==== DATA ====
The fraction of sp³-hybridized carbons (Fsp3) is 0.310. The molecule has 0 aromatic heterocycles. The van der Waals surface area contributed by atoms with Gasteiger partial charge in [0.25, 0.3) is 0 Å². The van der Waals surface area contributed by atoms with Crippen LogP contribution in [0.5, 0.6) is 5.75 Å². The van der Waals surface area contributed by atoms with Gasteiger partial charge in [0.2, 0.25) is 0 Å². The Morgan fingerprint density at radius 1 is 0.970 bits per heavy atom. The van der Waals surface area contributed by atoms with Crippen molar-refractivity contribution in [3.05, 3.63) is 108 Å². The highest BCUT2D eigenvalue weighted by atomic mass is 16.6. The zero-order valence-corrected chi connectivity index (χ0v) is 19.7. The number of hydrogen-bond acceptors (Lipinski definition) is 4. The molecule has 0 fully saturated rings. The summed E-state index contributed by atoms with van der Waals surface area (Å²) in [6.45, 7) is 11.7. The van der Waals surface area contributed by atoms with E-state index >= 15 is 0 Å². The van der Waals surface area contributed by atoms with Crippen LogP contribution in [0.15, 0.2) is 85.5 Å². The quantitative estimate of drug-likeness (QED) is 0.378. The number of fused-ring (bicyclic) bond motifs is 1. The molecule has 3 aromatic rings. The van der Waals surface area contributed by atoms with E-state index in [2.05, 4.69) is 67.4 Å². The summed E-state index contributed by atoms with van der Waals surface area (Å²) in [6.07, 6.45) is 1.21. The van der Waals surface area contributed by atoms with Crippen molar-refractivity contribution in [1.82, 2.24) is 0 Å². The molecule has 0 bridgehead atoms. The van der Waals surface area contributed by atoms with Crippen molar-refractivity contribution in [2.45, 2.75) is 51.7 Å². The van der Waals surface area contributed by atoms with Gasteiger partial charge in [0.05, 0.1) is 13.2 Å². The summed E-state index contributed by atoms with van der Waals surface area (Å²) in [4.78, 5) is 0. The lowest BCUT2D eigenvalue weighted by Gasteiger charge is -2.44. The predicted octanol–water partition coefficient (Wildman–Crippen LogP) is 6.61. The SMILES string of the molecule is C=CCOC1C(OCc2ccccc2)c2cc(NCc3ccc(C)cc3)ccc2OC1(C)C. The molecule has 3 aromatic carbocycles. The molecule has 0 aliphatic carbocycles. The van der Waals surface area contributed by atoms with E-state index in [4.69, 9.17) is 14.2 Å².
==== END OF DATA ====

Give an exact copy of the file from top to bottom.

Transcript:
The fraction of sp³-hybridized carbons (Fsp3) is 0.310. The molecule has 0 aromatic heterocycles. The van der Waals surface area contributed by atoms with Gasteiger partial charge in [0.25, 0.3) is 0 Å². The van der Waals surface area contributed by atoms with Crippen LogP contribution in [0.5, 0.6) is 5.75 Å². The van der Waals surface area contributed by atoms with Gasteiger partial charge in [0.2, 0.25) is 0 Å². The Morgan fingerprint density at radius 1 is 0.970 bits per heavy atom. The van der Waals surface area contributed by atoms with Crippen molar-refractivity contribution in [3.05, 3.63) is 108 Å². The highest BCUT2D eigenvalue weighted by atomic mass is 16.6. The zero-order valence-corrected chi connectivity index (χ0v) is 19.7. The number of hydrogen-bond acceptors (Lipinski definition) is 4. The molecule has 0 fully saturated rings. The summed E-state index contributed by atoms with van der Waals surface area (Å²) in [6.45, 7) is 11.7. The van der Waals surface area contributed by atoms with E-state index >= 15 is 0 Å². The van der Waals surface area contributed by atoms with Crippen LogP contribution in [0.15, 0.2) is 85.5 Å². The quantitative estimate of drug-likeness (QED) is 0.378. The number of fused-ring (bicyclic) bond motifs is 1. The molecule has 3 aromatic rings. The van der Waals surface area contributed by atoms with E-state index in [2.05, 4.69) is 67.4 Å². The summed E-state index contributed by atoms with van der Waals surface area (Å²) in [6.07, 6.45) is 1.21. The van der Waals surface area contributed by atoms with Crippen molar-refractivity contribution in [1.82, 2.24) is 0 Å². The molecule has 0 bridgehead atoms. The van der Waals surface area contributed by atoms with Crippen molar-refractivity contribution in [2.45, 2.75) is 51.7 Å². The van der Waals surface area contributed by atoms with Gasteiger partial charge in [0.05, 0.1) is 13.2 Å². The summed E-state index contributed by atoms with van der Waals surface area (Å²) in [4.78, 5) is 0. The lowest BCUT2D eigenvalue weighted by Gasteiger charge is -2.44. The predicted octanol–water partition coefficient (Wildman–Crippen LogP) is 6.61. The SMILES string of the molecule is C=CCOC1C(OCc2ccccc2)c2cc(NCc3ccc(C)cc3)ccc2OC1(C)C. The molecule has 3 aromatic carbocycles. The molecule has 0 aliphatic carbocycles. The van der Waals surface area contributed by atoms with E-state index in [4.69, 9.17) is 14.2 Å².